Academic redshirting for young children refers to the practice of postponing the entrance of age-eligible children into kindergarten in order to allow extra time for social, emotional, intellectual, or physical growth. In Illinois, a child 5 years old on or before September 1 of the kindergarten year may begin kindergarten. (By law, a child must begin school if he or she is 6 years old on or before September 1.) Parents often choose to delay the enrollment in kindergarten of an age-eligible child if the child has a birthday so close to the cut-off date that he or she is likely to be among the youngest in the class. These parents believe that older children are more successful in coping with the social, emotional, and academic demands of kindergarten than younger children.
The National Center for Education Statistics (NCES) reports that, nationally, during the 2006-2007 school year, 7% of children had parents who planned to delay their entrance into kindergarten. This statistic included a higher percentage of boys than girls and a lower percentage of children living in poor households compared with nonpoor households (O’Donnell, 2008). According to researcher M. Elizabeth Graue, studies suggest that “redshirting is a relatively low-incidence practice that clusters in certain communities. Although the average tends to be about 7%, it ranges from 0 to much higher in certain schools” (personal communication, February 24, 2009; also see Graue & DiPerna, 2000).
Research on the effects of redshirting on children has shown mixed results. It is difficult to establish a direct link between being redshirted and doing well or poorly in kindergarten and beyond. Some older studies related to redshirting suggested that redshirted children were likely to achieve at a comparable rate to age peers who entered on time. According to some of the older studies, social outcomes for oldest and youngest children in a class were similar; however, other research suggested that older children showed more behavior problems (Graue & DiPerna, 2000, pp. 512-513). One Wisconsin study in 2000 examined 8,000 students’ school records to discern patterns related to school entry age, promotion/retention, receipt of special services, and achievement in school. The authors reported that redshirted children in the younger half of their age cohort (that is, those with spring or summer birthdays) were more likely to receive special education services than peers who were typically promoted (Graue & DiPerna, 2000, p. 527). Another study of 116 kindergartners and first-graders in California found few entrance-age-related differences in self-reports of school adjustment, loneliness, perceptions of competence, or maternal and peer acceptance (Spitzer, Cupp, & Parke, 1995, p. 433).
An analysis of data from the Early Childhood Longitudinal Study regarding children’s achievement in reading and math found that redshirted children showed slightly higher reading knowledge and skills when tested at the end of first grade than did children who started kindergarten on time. In mathematics, however, redshirted children’s scores were somewhat behind those of children who had started kindergarten on time (Malone, West, Flanagan, & Park, 2006).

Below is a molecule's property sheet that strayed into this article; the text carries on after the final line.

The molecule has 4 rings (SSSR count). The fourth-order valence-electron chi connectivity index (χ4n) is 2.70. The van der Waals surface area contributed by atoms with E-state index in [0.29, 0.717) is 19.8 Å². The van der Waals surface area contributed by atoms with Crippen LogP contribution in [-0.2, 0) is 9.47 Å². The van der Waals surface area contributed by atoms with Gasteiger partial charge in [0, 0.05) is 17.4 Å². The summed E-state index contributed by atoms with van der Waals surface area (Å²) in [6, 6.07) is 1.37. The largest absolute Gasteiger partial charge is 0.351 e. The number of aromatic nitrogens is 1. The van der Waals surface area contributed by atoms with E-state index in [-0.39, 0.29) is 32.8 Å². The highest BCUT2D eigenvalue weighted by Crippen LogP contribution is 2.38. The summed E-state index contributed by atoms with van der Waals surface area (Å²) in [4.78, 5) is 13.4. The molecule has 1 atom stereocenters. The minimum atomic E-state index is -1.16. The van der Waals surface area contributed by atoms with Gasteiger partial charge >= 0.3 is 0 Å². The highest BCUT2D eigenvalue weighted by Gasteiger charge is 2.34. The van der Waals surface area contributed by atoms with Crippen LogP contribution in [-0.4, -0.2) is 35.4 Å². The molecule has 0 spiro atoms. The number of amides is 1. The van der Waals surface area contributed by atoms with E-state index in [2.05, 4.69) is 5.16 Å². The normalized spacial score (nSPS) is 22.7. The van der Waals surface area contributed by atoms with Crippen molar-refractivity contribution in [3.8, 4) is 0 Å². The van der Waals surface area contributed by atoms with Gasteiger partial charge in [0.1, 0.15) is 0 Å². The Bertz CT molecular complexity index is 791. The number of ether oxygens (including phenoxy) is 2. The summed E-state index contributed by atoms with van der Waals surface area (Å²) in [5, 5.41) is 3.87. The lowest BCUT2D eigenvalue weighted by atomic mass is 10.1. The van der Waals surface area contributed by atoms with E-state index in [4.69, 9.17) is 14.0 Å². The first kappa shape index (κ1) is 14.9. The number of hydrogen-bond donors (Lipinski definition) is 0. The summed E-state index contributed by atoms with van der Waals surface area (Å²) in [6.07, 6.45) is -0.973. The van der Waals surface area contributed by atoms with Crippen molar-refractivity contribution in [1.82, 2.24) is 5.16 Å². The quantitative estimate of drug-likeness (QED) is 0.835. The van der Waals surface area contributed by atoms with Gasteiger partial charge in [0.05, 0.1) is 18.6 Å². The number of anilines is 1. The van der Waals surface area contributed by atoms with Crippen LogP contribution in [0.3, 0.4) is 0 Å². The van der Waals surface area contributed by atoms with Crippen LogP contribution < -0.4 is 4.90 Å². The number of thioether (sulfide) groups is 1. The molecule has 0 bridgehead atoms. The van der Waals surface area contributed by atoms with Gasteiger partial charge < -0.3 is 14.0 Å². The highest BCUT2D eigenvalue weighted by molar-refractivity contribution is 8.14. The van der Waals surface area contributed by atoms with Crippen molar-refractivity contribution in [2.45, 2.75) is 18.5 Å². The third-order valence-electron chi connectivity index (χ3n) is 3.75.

Another recent study, related to early or late school-age entry cutoff dates nationwide rather than to redshirting, suggests that students who are older than peers in their grade score higher on achievement tests and are less likely to repeat a grade or to be diagnosed with learning disabilities than younger students in the same class (Elder & Lubotsky, 2006). These findings may be misleading when applied to children who begin kindergarten earlier or later due to redshirting (Elder & Lubotsky 2006, p. 28).
Some writers have pointed out that an elementary-age child who starts school older than other children in his grade (unless he or she has a learning disability) may score higher than others in his grade on tests, but this does not prove that starting school later has improved his learning. Rather, it shows only that he is older than others in his grade taking the test at the same time, at a point in his life when a few months of difference in age can translate into significant differences in experience and cognitive skills (Deming & Dynarksi, 2008). Other findings based on national statistics suggest that when the age of school entry rises, so does the high school dropout rate (Deming & Dynarski, 2008, p. 2).
Some researchers have speculated that redshirting may also have short-term and long-term economic effects. Delaying school entry can cost a family an additional year of child care or preschool, or it can result in the loss of a parent’s income for an additional year if that parent stays at home with the child. In the long term, delaying kindergarten also delays the students’ completion of their education and entry into the workforce (Elder & Lubotsky, 2006).
Because the research is inconclusive about the effects of redshirting and Illinois children are not required to begin school the year they turn 5, parents are usually the ones who make the decision about whether to keep their child out of kindergarten for an extra year. The following are some points for parents to consider in making a decision (Katz, 2000, p. 2):
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